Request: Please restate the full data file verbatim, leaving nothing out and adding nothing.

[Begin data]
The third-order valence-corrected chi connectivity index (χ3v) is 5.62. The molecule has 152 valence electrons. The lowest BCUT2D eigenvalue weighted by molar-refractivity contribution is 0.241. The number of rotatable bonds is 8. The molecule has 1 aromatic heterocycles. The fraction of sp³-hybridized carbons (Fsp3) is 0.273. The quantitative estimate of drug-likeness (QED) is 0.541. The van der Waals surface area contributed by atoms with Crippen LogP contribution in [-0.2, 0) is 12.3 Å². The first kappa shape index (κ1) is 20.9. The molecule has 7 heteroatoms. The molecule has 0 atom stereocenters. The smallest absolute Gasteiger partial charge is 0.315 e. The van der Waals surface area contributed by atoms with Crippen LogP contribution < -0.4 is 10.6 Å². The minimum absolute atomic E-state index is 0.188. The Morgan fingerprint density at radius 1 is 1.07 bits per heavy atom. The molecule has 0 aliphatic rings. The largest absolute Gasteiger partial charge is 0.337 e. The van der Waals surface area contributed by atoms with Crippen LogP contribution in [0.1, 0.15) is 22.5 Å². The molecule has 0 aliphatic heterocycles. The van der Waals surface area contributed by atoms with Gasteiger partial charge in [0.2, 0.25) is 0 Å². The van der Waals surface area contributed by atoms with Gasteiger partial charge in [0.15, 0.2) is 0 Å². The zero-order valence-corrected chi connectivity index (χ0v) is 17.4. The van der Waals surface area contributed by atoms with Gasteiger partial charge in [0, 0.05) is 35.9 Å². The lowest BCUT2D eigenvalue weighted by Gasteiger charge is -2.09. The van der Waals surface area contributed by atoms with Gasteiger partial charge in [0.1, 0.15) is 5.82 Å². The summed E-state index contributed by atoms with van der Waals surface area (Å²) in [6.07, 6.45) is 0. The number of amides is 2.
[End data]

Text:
The third-order valence-corrected chi connectivity index (χ3v) is 5.62. The molecule has 152 valence electrons. The lowest BCUT2D eigenvalue weighted by molar-refractivity contribution is 0.241. The number of rotatable bonds is 8. The molecule has 1 aromatic heterocycles. The fraction of sp³-hybridized carbons (Fsp3) is 0.273. The quantitative estimate of drug-likeness (QED) is 0.541. The van der Waals surface area contributed by atoms with Crippen LogP contribution in [-0.2, 0) is 12.3 Å². The first kappa shape index (κ1) is 20.9. The molecule has 7 heteroatoms. The molecule has 0 atom stereocenters. The smallest absolute Gasteiger partial charge is 0.315 e. The van der Waals surface area contributed by atoms with Crippen LogP contribution < -0.4 is 10.6 Å². The minimum absolute atomic E-state index is 0.188. The Morgan fingerprint density at radius 1 is 1.07 bits per heavy atom. The molecule has 0 aliphatic rings. The largest absolute Gasteiger partial charge is 0.337 e. The van der Waals surface area contributed by atoms with Crippen LogP contribution in [0.1, 0.15) is 22.5 Å². The molecule has 0 aliphatic heterocycles. The van der Waals surface area contributed by atoms with Gasteiger partial charge in [0.2, 0.25) is 0 Å². The van der Waals surface area contributed by atoms with Gasteiger partial charge in [0.15, 0.2) is 0 Å². The zero-order valence-corrected chi connectivity index (χ0v) is 17.4. The van der Waals surface area contributed by atoms with Gasteiger partial charge in [0, 0.05) is 35.9 Å². The lowest BCUT2D eigenvalue weighted by Gasteiger charge is -2.09. The van der Waals surface area contributed by atoms with Gasteiger partial charge in [0.1, 0.15) is 5.82 Å². The summed E-state index contributed by atoms with van der Waals surface area (Å²) in [6.07, 6.45) is 0. The number of amides is 2.